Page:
An improved right-hand technique
for the classical guitar
Regarding right-hand techniques for the classical guitar Wikiversity writes:
The two primary plucking techniques are:
· Rest-stroke (apoyando), in which the finger that plucks the string rests on the next string afterwards; and
· Free-stroke (tirando), in which the finger hits nothing after plucking the string.
Tirando is a method of plucking used in classical guitar and flamenco guitar. Tirando is Spanish for "pulling" (in English, it is also called a "free stroke"). After plucking, the finger does not touch the string that is next lowest in pitch (physically higher) on the guitar, as it does with apoyando.
Since the end of the 20th century, many professional classical guitarists prefer tirando, and have moved away from thinking of apoyando as the basic principle of guitar technique.
The above is considered factual information among all guitarists. Both techniques are being widely used, each serving different purposes and needs. One could simplify it by saying apoyando allows for strength and speed while tirando is the way for easier chords, arrpegios and generally less agressive but better/fuller sound. Classical guitarists do indeed tend to use tirando more often in order to achieve polyphony, while for obvious reasons flamenco guitarists use apoyando mostly as their favorite.
Of the two techniques mentioned, apoyando has always been the least problematic. Everybody masters it with ease, it feels strong and confortable and gives the player the confidence to achieve absolute performing. It is no coincidence that when teaching the guitar to a newbie we prefer start him/her with apoyando. Tirando technique, on the other hand, varies widely from guitarist to gutarist. Not only does it affect each individual's sound quality and character, but also the arm, wrist and hand position all the way to the fingernails!
Being a classical guitarist myself I always came across these problems when trying tirando (apoyando was never an issue). Many times throughout my guitar journey I caught myself adjusting my tirando. For instance, let's say my fingernails grew bigger>I would adjust my tirando. Let's say that for some reason I would get accustomed to a new right hand position>I would adjust my tirando. Or I would change the angle of my wrist>I would adjust my tirando. And this happened automatically, not deliberately! But yet, not something to pass unnoticed.
That led me to believe that there is something wrong with my technique. Then again I knew that there was no strain whatsoever when playing, nor did I have a problem with my sound quality or speed. None of my teachers had anything to correct either. It was just that from time to time something would slightly vary, be it my right hand/arm/wrist position or even the way I "hit" the strings. (Notice that I wrote "hit" and not hit, there is a reason for that and I'll explain it later on)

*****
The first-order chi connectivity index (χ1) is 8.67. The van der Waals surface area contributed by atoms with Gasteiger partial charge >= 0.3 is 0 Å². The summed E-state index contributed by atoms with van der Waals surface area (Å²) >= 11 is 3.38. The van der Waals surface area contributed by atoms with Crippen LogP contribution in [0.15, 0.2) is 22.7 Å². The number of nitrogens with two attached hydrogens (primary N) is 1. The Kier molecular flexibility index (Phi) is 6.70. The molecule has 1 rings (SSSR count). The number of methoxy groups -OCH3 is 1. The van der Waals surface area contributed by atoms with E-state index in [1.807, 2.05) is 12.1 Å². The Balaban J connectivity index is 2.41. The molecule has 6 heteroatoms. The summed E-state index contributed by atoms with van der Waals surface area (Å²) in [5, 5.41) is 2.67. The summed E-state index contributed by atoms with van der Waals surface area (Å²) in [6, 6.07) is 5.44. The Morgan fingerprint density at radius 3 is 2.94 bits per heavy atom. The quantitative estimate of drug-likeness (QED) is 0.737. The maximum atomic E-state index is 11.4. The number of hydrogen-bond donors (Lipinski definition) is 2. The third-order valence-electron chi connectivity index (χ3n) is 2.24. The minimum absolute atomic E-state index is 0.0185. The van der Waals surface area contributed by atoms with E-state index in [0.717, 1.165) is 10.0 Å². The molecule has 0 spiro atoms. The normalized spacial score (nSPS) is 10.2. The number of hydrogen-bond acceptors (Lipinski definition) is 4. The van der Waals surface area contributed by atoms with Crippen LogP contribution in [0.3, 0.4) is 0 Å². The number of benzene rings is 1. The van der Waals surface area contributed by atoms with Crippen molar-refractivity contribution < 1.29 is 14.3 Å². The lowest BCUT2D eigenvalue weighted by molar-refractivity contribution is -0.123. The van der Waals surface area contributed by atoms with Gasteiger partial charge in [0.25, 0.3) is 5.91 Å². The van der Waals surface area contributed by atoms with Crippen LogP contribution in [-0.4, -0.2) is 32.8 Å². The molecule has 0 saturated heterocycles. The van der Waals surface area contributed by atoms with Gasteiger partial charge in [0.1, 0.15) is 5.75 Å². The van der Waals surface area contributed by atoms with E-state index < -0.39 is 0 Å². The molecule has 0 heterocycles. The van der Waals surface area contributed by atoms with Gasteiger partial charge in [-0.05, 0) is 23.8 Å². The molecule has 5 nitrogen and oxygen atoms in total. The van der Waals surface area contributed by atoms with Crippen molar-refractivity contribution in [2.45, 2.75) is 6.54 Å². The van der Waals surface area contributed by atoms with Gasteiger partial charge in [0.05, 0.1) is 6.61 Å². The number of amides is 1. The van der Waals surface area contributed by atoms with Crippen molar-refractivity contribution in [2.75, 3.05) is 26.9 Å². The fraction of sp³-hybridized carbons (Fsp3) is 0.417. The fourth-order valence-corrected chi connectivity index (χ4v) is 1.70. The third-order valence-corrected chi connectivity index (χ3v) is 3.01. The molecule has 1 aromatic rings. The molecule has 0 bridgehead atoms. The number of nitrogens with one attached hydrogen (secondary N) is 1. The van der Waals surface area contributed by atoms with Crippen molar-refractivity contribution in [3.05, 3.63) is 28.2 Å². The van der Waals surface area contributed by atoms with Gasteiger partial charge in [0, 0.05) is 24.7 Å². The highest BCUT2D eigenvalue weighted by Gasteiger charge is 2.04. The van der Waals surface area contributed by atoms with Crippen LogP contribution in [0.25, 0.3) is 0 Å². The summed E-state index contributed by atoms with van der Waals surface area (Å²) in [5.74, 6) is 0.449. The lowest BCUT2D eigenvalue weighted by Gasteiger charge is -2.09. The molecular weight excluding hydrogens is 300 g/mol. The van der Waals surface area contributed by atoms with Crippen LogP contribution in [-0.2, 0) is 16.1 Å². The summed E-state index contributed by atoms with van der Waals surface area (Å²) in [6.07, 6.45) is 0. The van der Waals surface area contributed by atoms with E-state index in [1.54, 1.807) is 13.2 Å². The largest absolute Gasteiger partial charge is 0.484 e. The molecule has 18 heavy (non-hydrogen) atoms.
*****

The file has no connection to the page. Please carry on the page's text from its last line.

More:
Not so long ago, my thoughts were that there might be something wrong with the tirando technique itself. And that perhaps that's why everybody seems to find their own technique of tirando based on either what's confortable for them, or how they get used to playing or whatever. I know that tirando is supposed to be a "free" stroke, but I would expect more sophisticated background from a technique. And that's not to say that tirando is without goals, it's just that it provides no specific "path" as to how to achieve them except for some very general guidelines. I believe that a proper technique should offer that in order to be considered effective.
INEFFICENCY OF TIRANDO
One major problem of tirando is its lack of strength. Sure, there 'll be many to argue that there are great guitarists out there that managed to play the guitar achieving loud and rich sound and I wouldn't deny that. But that's not the matter here. There are artists without arms that can paint masterpieces with their feet, does that mean that painting with the feet is a better technique than using the hands? Of course not. So why shouldn't one blame tirando for this major major drawback? Especially since apoyando, tirando's rival let's say, does offer strength with ease.
Another problem is that it is so "free", as mentioned it the previous chapter, that it allows the player to adjust it to his/her liking to a point where you can see all kinds of variations of postures, guitar angles, hand angles, fingernail shapes, you name it. While that doesn't actually sound bad on its own, leaving space for each individual to bring his own style, it sure demonstrates the weakness of the tirando technique as being vague and without basic principles. Do what you like doesn't sound like a technique, does it?